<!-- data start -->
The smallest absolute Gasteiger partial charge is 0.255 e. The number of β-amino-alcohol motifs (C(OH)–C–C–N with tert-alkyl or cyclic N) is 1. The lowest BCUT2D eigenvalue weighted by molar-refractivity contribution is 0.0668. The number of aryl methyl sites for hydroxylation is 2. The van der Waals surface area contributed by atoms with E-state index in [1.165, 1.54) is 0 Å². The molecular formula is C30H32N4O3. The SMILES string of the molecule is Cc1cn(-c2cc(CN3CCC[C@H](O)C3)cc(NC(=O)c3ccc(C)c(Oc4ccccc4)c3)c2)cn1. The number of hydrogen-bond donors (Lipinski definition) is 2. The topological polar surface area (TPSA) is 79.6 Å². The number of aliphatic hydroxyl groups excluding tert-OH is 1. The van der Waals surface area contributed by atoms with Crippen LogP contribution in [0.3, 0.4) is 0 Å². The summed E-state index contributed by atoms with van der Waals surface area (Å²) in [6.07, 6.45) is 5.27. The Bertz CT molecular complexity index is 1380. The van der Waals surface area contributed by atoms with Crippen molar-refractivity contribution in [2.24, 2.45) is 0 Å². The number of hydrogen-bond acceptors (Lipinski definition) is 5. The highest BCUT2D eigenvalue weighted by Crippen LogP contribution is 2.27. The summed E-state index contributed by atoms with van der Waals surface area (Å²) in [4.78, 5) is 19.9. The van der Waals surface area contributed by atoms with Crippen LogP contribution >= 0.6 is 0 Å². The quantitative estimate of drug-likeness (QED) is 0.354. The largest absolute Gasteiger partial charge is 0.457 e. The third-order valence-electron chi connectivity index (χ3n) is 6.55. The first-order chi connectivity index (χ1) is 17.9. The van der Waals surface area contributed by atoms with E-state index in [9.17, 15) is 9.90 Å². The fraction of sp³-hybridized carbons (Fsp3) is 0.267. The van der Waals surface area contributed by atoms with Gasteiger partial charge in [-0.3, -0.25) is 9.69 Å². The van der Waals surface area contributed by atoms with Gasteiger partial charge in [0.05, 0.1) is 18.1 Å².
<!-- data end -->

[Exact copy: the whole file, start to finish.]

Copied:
The smallest absolute Gasteiger partial charge is 0.255 e. The number of β-amino-alcohol motifs (C(OH)–C–C–N with tert-alkyl or cyclic N) is 1. The lowest BCUT2D eigenvalue weighted by molar-refractivity contribution is 0.0668. The number of aryl methyl sites for hydroxylation is 2. The van der Waals surface area contributed by atoms with E-state index in [1.165, 1.54) is 0 Å². The molecular formula is C30H32N4O3. The SMILES string of the molecule is Cc1cn(-c2cc(CN3CCC[C@H](O)C3)cc(NC(=O)c3ccc(C)c(Oc4ccccc4)c3)c2)cn1. The number of hydrogen-bond donors (Lipinski definition) is 2. The topological polar surface area (TPSA) is 79.6 Å². The number of aliphatic hydroxyl groups excluding tert-OH is 1. The van der Waals surface area contributed by atoms with Crippen LogP contribution in [0.3, 0.4) is 0 Å². The summed E-state index contributed by atoms with van der Waals surface area (Å²) in [6.07, 6.45) is 5.27. The Bertz CT molecular complexity index is 1380. The van der Waals surface area contributed by atoms with Crippen molar-refractivity contribution in [2.24, 2.45) is 0 Å². The number of hydrogen-bond acceptors (Lipinski definition) is 5. The highest BCUT2D eigenvalue weighted by Crippen LogP contribution is 2.27. The summed E-state index contributed by atoms with van der Waals surface area (Å²) in [4.78, 5) is 19.9. The van der Waals surface area contributed by atoms with Crippen LogP contribution >= 0.6 is 0 Å². The quantitative estimate of drug-likeness (QED) is 0.354. The largest absolute Gasteiger partial charge is 0.457 e. The third-order valence-electron chi connectivity index (χ3n) is 6.55. The first-order chi connectivity index (χ1) is 17.9. The van der Waals surface area contributed by atoms with E-state index in [9.17, 15) is 9.90 Å². The fraction of sp³-hybridized carbons (Fsp3) is 0.267. The van der Waals surface area contributed by atoms with Gasteiger partial charge in [-0.3, -0.25) is 9.69 Å². The van der Waals surface area contributed by atoms with Gasteiger partial charge in [0.05, 0.1) is 18.1 Å².